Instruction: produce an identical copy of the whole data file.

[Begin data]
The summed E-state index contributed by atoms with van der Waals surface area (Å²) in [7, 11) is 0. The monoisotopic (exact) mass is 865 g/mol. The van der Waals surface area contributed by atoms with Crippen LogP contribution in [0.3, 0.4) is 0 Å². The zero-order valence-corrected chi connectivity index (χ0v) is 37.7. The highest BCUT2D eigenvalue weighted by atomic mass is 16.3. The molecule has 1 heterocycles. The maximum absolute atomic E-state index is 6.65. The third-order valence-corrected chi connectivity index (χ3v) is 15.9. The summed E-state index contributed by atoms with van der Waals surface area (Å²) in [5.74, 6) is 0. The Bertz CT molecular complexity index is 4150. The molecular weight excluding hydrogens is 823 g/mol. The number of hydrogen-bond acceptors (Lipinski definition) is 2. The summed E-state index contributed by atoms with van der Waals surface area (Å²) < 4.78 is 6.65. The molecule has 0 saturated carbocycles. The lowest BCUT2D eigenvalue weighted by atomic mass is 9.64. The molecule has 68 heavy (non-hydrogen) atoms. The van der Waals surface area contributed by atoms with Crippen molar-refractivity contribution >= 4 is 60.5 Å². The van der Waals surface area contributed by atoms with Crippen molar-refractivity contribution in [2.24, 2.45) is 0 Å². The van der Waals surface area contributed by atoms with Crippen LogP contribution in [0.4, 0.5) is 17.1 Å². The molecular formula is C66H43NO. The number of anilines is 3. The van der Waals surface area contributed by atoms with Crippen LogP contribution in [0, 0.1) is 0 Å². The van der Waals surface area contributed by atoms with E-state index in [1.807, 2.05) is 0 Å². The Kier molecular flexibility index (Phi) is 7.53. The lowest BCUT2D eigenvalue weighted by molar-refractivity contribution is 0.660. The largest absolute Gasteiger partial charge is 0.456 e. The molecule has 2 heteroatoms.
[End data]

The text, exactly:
The summed E-state index contributed by atoms with van der Waals surface area (Å²) in [7, 11) is 0. The monoisotopic (exact) mass is 865 g/mol. The van der Waals surface area contributed by atoms with Crippen LogP contribution in [0.3, 0.4) is 0 Å². The zero-order valence-corrected chi connectivity index (χ0v) is 37.7. The highest BCUT2D eigenvalue weighted by atomic mass is 16.3. The molecule has 1 heterocycles. The maximum absolute atomic E-state index is 6.65. The third-order valence-corrected chi connectivity index (χ3v) is 15.9. The summed E-state index contributed by atoms with van der Waals surface area (Å²) in [5.74, 6) is 0. The Bertz CT molecular complexity index is 4150. The molecular weight excluding hydrogens is 823 g/mol. The number of hydrogen-bond acceptors (Lipinski definition) is 2. The summed E-state index contributed by atoms with van der Waals surface area (Å²) < 4.78 is 6.65. The molecule has 0 saturated carbocycles. The lowest BCUT2D eigenvalue weighted by atomic mass is 9.64. The molecule has 68 heavy (non-hydrogen) atoms. The van der Waals surface area contributed by atoms with Crippen molar-refractivity contribution >= 4 is 60.5 Å². The van der Waals surface area contributed by atoms with Crippen molar-refractivity contribution in [2.24, 2.45) is 0 Å². The van der Waals surface area contributed by atoms with Crippen LogP contribution in [0.4, 0.5) is 17.1 Å². The molecular formula is C66H43NO. The number of anilines is 3. The van der Waals surface area contributed by atoms with Crippen LogP contribution in [0, 0.1) is 0 Å². The van der Waals surface area contributed by atoms with E-state index in [1.807, 2.05) is 0 Å². The Kier molecular flexibility index (Phi) is 7.53. The lowest BCUT2D eigenvalue weighted by molar-refractivity contribution is 0.660. The largest absolute Gasteiger partial charge is 0.456 e. The molecule has 2 heteroatoms.